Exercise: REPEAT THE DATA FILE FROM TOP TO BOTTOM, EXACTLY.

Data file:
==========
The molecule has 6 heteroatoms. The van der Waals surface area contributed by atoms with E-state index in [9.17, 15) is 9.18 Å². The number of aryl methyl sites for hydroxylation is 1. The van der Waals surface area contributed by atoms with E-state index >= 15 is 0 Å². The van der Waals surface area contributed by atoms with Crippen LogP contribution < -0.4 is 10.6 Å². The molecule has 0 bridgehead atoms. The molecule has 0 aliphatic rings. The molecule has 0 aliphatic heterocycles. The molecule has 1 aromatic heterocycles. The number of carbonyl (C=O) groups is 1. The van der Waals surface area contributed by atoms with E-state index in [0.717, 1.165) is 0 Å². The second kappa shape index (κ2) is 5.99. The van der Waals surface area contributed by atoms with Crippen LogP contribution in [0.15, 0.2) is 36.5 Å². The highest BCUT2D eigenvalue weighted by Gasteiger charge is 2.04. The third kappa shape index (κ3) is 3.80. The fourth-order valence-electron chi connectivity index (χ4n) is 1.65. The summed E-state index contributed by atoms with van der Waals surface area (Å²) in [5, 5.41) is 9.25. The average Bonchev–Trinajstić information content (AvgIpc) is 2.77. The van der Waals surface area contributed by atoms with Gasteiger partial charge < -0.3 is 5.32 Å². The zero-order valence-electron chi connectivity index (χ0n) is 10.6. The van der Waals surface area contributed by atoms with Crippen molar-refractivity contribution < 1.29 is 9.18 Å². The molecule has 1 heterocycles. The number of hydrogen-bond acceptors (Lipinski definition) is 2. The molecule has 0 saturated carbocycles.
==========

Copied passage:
The molecule has 6 heteroatoms. The van der Waals surface area contributed by atoms with E-state index in [9.17, 15) is 9.18 Å². The number of aryl methyl sites for hydroxylation is 1. The van der Waals surface area contributed by atoms with E-state index >= 15 is 0 Å². The van der Waals surface area contributed by atoms with Crippen LogP contribution < -0.4 is 10.6 Å². The molecule has 0 bridgehead atoms. The molecule has 0 aliphatic rings. The molecule has 0 aliphatic heterocycles. The molecule has 1 aromatic heterocycles. The number of carbonyl (C=O) groups is 1. The van der Waals surface area contributed by atoms with E-state index in [0.717, 1.165) is 0 Å². The second kappa shape index (κ2) is 5.99. The van der Waals surface area contributed by atoms with Crippen LogP contribution in [0.15, 0.2) is 36.5 Å². The highest BCUT2D eigenvalue weighted by Gasteiger charge is 2.04. The third kappa shape index (κ3) is 3.80. The fourth-order valence-electron chi connectivity index (χ4n) is 1.65. The summed E-state index contributed by atoms with van der Waals surface area (Å²) in [5, 5.41) is 9.25. The average Bonchev–Trinajstić information content (AvgIpc) is 2.77. The van der Waals surface area contributed by atoms with Gasteiger partial charge < -0.3 is 5.32 Å². The zero-order valence-electron chi connectivity index (χ0n) is 10.6. The van der Waals surface area contributed by atoms with Crippen molar-refractivity contribution < 1.29 is 9.18 Å². The molecule has 1 heterocycles. The number of hydrogen-bond acceptors (Lipinski definition) is 2. The molecule has 0 saturated carbocycles.